Jenny Larfeldt: ‘You could build everything on hydrogen’

Professor Jenny Larfeldt is Principal Key Expert at Siemens, working on industrial gas turbines. She joined Siemens in 2004 as a Combustion Team Manager. In 2014, she was appointed as the Senior Combustor Expert with over ten years’ experience in this field. Between 2016-2019 she was also adjunct professor at the department of combustion physics at Sweden’s prestigious Lund University.

What's involved in adapting gas turbines to hydrogen?

There are a lot of things to consider. First you have the core, which is made up of the most complicated parts: the compressor, the combustor, and the turbine. Together we call them the "core components". The combustion chamber has to be able to cope with high hydrogen content. So that's what we have been doing in our R&D: developing the burner design, making it more resistant to flashback behaviour, and adapting it for the specific issues that accompany hydrogen.

When testing our burners, we always start out burning with natural gas, and then gradually increase the hydrogen content. Here you also have to think about the auxiliary system: the fuel-feeding pipes, the valves, and the flow controllers. Really just everything – all the equipment needs to be hydrogen-tight. 

Jenny Larfeldt, Siemens

Do you have to take extra safety measures with hydrogen?

Hydrogen does need special safety precautions. Everything has to be adapted for hydrogen’s tiny size. It’s such a small molecule, so you need to be especially careful. It’s not just the turbine that needs to be adjusted – it's also the enclosure, the ventilation system, the gas detectors.

And you need a fire extinguishing system, which has to be adapted to extinguish a hydrogen fire. We’ve learnt all this as we go - it’s part of the process.

Describe your most recent hydrogen research project. What did you learn?

We always have an incremental approach to introducing hydrogen into the fuel mix for our burners. We start out with natural gas mixed with hydrogen. Previously we’d achieved 15 percent, and then 30 percent, and then 60 percent. And recently we conducted a new test, which was actually very scary because we weren’t sure it would work.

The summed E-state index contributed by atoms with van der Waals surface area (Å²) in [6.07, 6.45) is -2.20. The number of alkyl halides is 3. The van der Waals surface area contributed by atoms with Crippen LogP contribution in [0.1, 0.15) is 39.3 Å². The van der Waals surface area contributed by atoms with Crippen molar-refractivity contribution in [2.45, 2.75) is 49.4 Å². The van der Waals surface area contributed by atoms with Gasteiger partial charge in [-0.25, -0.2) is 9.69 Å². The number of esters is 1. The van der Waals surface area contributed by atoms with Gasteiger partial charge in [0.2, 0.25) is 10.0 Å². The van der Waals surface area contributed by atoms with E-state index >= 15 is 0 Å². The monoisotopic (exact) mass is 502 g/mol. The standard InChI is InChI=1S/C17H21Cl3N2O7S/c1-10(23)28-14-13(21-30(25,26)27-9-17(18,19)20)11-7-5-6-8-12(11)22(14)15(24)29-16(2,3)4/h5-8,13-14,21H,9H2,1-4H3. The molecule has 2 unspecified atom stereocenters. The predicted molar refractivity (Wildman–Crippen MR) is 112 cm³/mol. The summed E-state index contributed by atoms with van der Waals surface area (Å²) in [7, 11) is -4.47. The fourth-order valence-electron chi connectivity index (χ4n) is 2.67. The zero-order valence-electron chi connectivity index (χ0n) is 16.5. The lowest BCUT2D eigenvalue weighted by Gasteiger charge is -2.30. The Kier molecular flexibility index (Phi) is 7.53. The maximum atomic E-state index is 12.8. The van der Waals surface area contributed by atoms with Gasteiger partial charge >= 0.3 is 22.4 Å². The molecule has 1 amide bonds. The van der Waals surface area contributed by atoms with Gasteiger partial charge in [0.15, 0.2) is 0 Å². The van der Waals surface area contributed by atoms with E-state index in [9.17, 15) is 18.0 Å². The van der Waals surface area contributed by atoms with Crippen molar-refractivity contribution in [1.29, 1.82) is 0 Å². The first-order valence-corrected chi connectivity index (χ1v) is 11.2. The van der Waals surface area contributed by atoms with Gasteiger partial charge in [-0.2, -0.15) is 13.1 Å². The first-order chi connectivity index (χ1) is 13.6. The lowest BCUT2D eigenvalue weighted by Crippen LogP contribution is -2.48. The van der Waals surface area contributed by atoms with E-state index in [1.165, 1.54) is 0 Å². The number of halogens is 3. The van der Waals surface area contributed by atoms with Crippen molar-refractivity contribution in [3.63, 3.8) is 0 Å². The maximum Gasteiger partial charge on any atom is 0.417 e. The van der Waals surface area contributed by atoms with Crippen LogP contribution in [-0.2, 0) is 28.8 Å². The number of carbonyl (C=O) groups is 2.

But it did and reached an important milestone in the process. We achieved 75 percent hydrogen by volume in a mixture with natural gas in the burners. And 75 precent actually accounts for half of the energy content of the fuel, which translates into a reduction of the carbon footprint by 50 percent. It was a pretty big step.

Will we see that come to market soon?

We hope so. But right now, we are in the process of checking all the details, producing material for the sales team describing what guarantees we can provide, and how it works. So, we are dealing with a lot of demands. It keeps us busy, but it’s nice.


How does it feel to get to that stage after all that hard work?

It feels good because it confirms that we’ve been doing the right thing for many years. We’ve spent more than 10 years looking into hydrogen, understanding more and more with each experiment.

Another thing I like to point out is that we also 3D print our burners. Additive manufacturing has really helped us in iterating the burner design and allowed us to arrive at this flashback-resistant design that we have confidence in. That and the help of academia.

How has academia helped you and your work with hydrogen at Siemens?

In our recent project we saw the tendency of the burner flame to change its turbulent behaviour, the shape of the flame, and the position of the flame. But then, together with Lund University, we undertook incredibly advanced diagnostics.

The university shot laser beams into the flame and they really captured, at a much higher resolution, the flame surface and all the combustion radicals. It’s really pretty amazing and inspiring. But it's very hard to say, "Yeah, working with academia helped us increase our sales from 30 percent to 50 percent." It's not like that, but it keeps us confident and on target, and then they also offer us guidance in our design work.

How does Siemens view the potential for hydrogen as a clean fuel source?

From my perspective of industrial gas turbines, I think it's very important to listen to our customers. It’s also very positive that we have partnered with Linde Engineering to explore the use of renewable energy and energy storage to help clients in the petrochemical industry meet carbon emissions and environmental sustainability goals.

Of course, I would like to have reached 100 percent green hydrogen right now. But we also need to understand what's the best use of our gas turbines. My feeling is, why should our customers only use this really nice green hydrogen for power and heat? Shouldn't they use it to produce biodiesel or some of their products? And then maybe we can run our turbines on some waste gas. That's more how things look from our perspective. But no one knows, so I think we have to be flexible and maybe run on different mixtures of fuel. I mean, of course we should be able to run on green fuels, but who knows what customers can afford to fuel our turbines with?

What does the future of hydrogen hold?

This little molecule is important in so many aspects. We can use it for energy but it's just as important for the chemical industry. You could build everything on hydrogen, and I guess that's a very beautiful, appealing idea - the hydrogen society.

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